Education is a basic right, but almost 60 per cent of higher education in India is privatised, and unaffordable for most. For democracy to be meaningful, education must be free for all so even the poorest can access it on equal terms, with special provisions such as reservation for marginalised sections. The bulk of government revenue comes from indirect taxes on what people buy—it’s their money and education is a tool for the poor among them to break out of poverty. The government, however, has been abdicating its responsibility of funding higher education. We are in the middle of a long battle against the designs of the government that has been steering public universities and colleges towards a self-financed model—an agenda being pushed across the world, and which, at least in many European countries, has been stalled to an extent by student protests.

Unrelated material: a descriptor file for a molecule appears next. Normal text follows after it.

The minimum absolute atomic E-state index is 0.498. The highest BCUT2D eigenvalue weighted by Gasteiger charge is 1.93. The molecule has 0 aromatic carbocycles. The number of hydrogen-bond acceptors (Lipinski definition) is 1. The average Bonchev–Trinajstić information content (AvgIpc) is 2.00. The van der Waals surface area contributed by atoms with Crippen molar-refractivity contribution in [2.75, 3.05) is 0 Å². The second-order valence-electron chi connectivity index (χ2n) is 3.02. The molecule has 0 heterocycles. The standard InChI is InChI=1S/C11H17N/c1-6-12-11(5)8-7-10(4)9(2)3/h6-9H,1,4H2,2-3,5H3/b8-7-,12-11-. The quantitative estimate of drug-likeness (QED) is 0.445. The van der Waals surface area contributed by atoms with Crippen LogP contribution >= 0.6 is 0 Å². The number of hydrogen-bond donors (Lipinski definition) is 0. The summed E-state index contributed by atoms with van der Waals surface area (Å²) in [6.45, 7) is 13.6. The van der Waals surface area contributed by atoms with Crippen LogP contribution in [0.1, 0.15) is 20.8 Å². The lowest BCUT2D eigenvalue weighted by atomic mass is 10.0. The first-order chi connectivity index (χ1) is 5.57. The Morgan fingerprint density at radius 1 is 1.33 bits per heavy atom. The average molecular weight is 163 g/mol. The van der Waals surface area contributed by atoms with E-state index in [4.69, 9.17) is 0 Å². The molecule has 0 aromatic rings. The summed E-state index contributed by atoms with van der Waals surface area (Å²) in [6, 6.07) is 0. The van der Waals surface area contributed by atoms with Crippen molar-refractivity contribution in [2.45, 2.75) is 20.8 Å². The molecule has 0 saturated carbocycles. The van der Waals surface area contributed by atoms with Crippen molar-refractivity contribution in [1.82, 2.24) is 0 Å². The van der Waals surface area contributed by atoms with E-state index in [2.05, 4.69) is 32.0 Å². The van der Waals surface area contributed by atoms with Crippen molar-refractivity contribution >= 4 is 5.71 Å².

The revised National Education Policy (NEP), unveiled last month, says the government won’a legislate or regulate anything related to higher education such as courses, student-teacher ratio, fee ceiling, teachers’ qualifications and service conditions. It seeks to achieve deregulation through centralised control—the HRD minister will head the Rashtriya Shiksha Aayog that will make sure you deregulate fully! Every higher education institute will have a board of governors to decide everything, including how to handle dissent and which teachers to dismiss for speaking out of line. Two-thirds of its members will be government representatives and “public-spirited individuals” from outside the INStitute, who will likely be picked first by the Aayog, the only other overseeing body, to push a certain line in terms of course content, for example. Each institute also has to find a primary funder, whose representatives will no doubt intervene in deciding on courses, fees and service conditions to ensure a profitable business model.